Melinda McBride

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since Mar 21, 2014
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hugelkultur urban food preservation
Shoreline, WA
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Recent posts by Melinda McBride

Gary, I don't work for this company so I'm not familiar with their exact protocols. Washington State recently passed a law allowing composting and "wet cremation" as alternatives to burial and cremation for human remains. Recompose is regulated just like other companies that handle human remains are. If you search for "Urban Death Project" and "Recompose" you can find more information about the research behind composting human remains. The idea came out of research at Washington State University for on-farm composting of animal remains.
3 months ago
I saw this job listing on Idealist and thought it might be of interest to some folks here at permies.com:

https://ideali.st/GBzxIM

Here's the description from the Idealist listing:

Death – though heart-wrenching – can be beautiful. Its rituals can be meaningful, and disposition of the body can be gentle and natural.

Recompose is an ecological death care company based in Seattle, Washington. When we open in late 2020, Recompose will offer the service of natural organic reduction (NOR), where human bodies are converted into soil. We are building the Recompose model to be an alternative to the existing funeral industry, offering an authentic, participatory experience for families and a natural return to the earth for the dead.

Recompose is seeking an NOR Manager to manage its patent-pending system and the NOR process. Recompose’s technology is already built and well-tested, but it will need to be scaled when we first open for clients in November 2020, and we are committed to constant improvement and iteration. The NOR Manager will have a deep comfort around machinery, a curious and analytic mind, and an understanding of the natural cycles. The role requires working with large machines that don’t come with a traditional service contract – in large part, we are our own service contract. The NOR Manager will communicate directly with our manufacturers and work to solve immediate problems to ensure a safe and effective process. This person will also systematically test variations and suggest improvements to the system, helping us create the most efficient, repeatable, and scalable process possible. The NOR Manager will always keep safety as a primary consideration.

Natural organic reduction is a managed thermophilic biological process used to convert organic material, including human remains, into a more stable earthy organic material that is unrecognizable as human remains. The NOR Manager will be responsible for creating and maintaining the conditions that cause beneficial microbes to thrive and result in a pathogen-free material that is safe for use on plants. The NOR Manager will also be responsible for careful tracking and recordkeeping of NOR data. A background in composting is not required, however, a comfort around decomposition and a willingness to learn are key. This person will ensure that the soil returned to families meets Recompose’s standards for quality and lacks any non-organic material; quality control of each batch will be part of the job.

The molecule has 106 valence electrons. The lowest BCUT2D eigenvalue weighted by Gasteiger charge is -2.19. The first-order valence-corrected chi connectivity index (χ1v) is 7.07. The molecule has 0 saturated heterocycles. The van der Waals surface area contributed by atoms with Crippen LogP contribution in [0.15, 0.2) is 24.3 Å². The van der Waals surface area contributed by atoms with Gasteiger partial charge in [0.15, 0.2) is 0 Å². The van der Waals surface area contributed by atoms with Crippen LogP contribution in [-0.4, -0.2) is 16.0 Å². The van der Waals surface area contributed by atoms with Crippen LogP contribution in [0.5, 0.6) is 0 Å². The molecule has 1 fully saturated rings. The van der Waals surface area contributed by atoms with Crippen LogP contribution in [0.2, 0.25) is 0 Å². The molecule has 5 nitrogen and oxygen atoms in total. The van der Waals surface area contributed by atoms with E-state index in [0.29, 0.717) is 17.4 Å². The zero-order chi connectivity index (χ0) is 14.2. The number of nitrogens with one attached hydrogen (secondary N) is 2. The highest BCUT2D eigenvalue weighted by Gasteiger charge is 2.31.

The NOR Manager should be comfortable working with human bodies. This person will work with the Recompose Services Manager to ensure that all individuals and families have the best possible experience with Recompose. The NOR Manager should be passionate about helping to heal the environment through this work.

RESPONSIBILITIES

Manage Recompose equipment and process:

   Facilitate the safe and successful conversion of bodies into soil on a daily basis.
   Operate, monitor, and analyze the Recompose vessel system and ancillary equipment, continually finding opportunities to improve wherever possible.
   Manage day-to-day activities, analyze statistics, read and write reports.
   Make minor repairs to machinery without assistance and be able to determine when an industrial mechanic is necessary for larger repairs.
   Work with the Services Manager, the Project Manager, and the COO to ensure that operations meet all city, state, federal, and funeral board regulations.
   With the assistance of the Project Manager, source, purchase, and maintain equipment related to the NOR system.
   Work with COO to review budgets and manage operating costs.
   Follow all safety protocols and suggest new ones if appropriate.
   Communicate across the team quickly and often to maintain smooth processes and excellent service to grieving families.
   Support the Services Manager in providing respectful on-site flow, storage, and preparation of all bodies.
   Continually look for opportunities to refine protocols with an eye toward future replication.

Manage the flow of materials:

   With the assistance of the Project Manager and the COO, plan for and manage the flow and storage of all materials related to the NOR process (e.g. wood chips, straw, alfalfa, additional feedstock, compost, water, aeration.)
   With the assistance of the Project Manager, source and negotiate purchasing contracts for feedstocks and other supplies.
   Continually work to refine the feedstock recipe to ensure efficient reduction and finishing of material, improve the NOR process, and minimize material expenses.
   Research alternative materials and sources for feedstock materials (such as local sourcing, purchasing from socially responsible businesses, and minimizing unnecessary waste) and continually look for opportunities to increase process sustainability.
    Work with the Project Manager to refine process for screening soil for non-organics and recycling non-organics.